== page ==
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Tuesday, October 2, 2012

Gadget Bag: Best Printers for Fall

Make sure the season of spectacular colors translates to your prints

Labels: Gadget BagGear

Epson Stylus Pro 3880

As autumn arrives, it's time to get out and make striking color photos. It's also a great time to revisit inkjet printers. They have been good for a number of years, but today's technology is providing printers that can produce spectacular prints that really make those fall reds and yellows pop.

Fall landscape photos look great printed big—assuming they're sharp and printed well. The "sharp" part is a matter of using a good lens, focusing accurately, employing a solid tripod and having enough megapixels to allow for the desired print size (as a rule of thumb, divide the image's horizontal width in pixels by 300, and the result is the maximum width, in inches, at which it should produce an excellent print). The "printed well" part is a matter of using a good printer and good paper, and proper technique (technique is fodder for another article). Here's what you need to know about printers and papers for fall colors.

A major consideration for a landscape printer is a wide color gamut, that is, the printer should be able to deliver a wide range of rich and accurate colors, with smooth transitions from tone to tone. No print can reproduce all possible colors, but a good printer can produce a wide range of them on a good paper. A printer's color gamut depends largely on its inks, its technology and the paper used. Printer brochures use such terms as "wide color gamut," "extremely wide gamut" and "widest color gamut," but none lists a numerical indication of color gamut in the specs, so it's best to go to a dealer that sells the printers you're considering and look at sample output (ideally, take one of your files and print it, although this isn't always possible).

Photo inkjet printers use one of two types of ink: dye-based (with fine colorant particles and additives dissolved in liquid) or pigment-based (with larger colorant particles and additives suspended in liquid). In the early days of inkjet printing, dye-based inks delivered better color, while pigment inks provided longer print life. But inkjet ink technology has come a long way in recent years, and today, both types can provide excellent color and long print life (when used with appropriate compatible papers). Four of the five printers featured here use pigment-based inks.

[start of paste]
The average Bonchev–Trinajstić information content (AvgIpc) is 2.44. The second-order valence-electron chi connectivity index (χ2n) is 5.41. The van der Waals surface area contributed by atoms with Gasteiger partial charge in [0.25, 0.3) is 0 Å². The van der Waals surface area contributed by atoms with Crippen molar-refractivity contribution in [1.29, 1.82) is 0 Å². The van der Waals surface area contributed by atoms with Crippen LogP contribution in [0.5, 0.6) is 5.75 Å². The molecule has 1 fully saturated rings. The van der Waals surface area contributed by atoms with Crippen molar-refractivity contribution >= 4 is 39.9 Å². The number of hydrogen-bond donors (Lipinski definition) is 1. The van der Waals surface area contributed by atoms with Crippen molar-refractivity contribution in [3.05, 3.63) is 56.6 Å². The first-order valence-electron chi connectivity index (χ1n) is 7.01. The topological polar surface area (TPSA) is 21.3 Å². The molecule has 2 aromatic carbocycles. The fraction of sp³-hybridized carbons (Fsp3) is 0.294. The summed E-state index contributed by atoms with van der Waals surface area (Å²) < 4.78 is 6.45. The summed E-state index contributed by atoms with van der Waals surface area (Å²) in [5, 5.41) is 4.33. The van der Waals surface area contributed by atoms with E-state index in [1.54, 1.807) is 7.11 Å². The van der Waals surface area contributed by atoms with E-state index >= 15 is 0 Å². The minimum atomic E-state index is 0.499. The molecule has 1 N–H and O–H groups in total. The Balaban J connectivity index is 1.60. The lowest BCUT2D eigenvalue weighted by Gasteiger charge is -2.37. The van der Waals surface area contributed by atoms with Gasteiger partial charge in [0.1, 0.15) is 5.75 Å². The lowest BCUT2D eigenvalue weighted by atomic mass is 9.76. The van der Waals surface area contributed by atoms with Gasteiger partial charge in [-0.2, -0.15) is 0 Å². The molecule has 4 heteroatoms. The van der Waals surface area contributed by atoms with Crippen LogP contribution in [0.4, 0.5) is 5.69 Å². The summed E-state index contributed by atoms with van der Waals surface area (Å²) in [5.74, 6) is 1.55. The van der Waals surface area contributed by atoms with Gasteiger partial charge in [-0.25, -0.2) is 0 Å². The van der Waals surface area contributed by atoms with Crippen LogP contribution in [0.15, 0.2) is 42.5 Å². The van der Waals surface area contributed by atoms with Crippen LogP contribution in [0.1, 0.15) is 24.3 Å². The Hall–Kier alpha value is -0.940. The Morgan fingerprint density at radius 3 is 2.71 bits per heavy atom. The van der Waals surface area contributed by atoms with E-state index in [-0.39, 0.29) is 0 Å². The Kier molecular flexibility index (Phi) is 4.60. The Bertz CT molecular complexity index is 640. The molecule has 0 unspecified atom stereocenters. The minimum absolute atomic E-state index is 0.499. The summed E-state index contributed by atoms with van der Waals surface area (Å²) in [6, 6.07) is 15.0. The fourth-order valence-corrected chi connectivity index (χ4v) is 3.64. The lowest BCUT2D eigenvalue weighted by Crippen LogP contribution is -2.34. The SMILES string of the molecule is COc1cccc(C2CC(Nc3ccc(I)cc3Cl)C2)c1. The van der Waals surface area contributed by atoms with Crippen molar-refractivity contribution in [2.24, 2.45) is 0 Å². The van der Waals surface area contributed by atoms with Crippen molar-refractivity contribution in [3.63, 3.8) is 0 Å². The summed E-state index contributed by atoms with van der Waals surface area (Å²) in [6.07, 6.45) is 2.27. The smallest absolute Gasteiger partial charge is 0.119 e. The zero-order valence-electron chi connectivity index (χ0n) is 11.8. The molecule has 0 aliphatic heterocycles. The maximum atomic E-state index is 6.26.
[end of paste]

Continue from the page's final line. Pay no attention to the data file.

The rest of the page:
Early photo inkjet printers used just four inks: the three subtractive primary colors (magenta, cyan and yellow), plus black. Today's printers use additional inks to provide richer, more accurate colors and smoother transitions. The printers featured here use eight or more inks, including multiple blacks to produce excellent shadow tones and monochrome prints.

Another ink consideration is container size. Printers that use larger cartridges provide the benefit of more prints before you have to change one out, as well as lower cost per print (larger cartridges generally cost less per milliliter than smaller ones).

Another consideration is printing speed. Big prints take some time, and the printing times given in printer specs can be somewhat optimistic. For example, a lower-quality setting results in a much faster printing time (and a lower-quality print), so be sure to check the time for the highest-quality print. And the printing time is generally measured from the time the printer starts to print, not from the moment you click the on-screen "print" button—and with large image files and slower computers, there can be quite a delay between clicking "print" and the printer starting to print. Speed is one factor that manufacturers use to help differentiate products from one another, but it's debatable how important it is to individual photographers. Do you really care if it takes your print five minutes versus seven and a half minutes? If you produce a lot of prints for sale, this may be a big deal to you, but for most enthusiasts, speed just isn't a huge factor.


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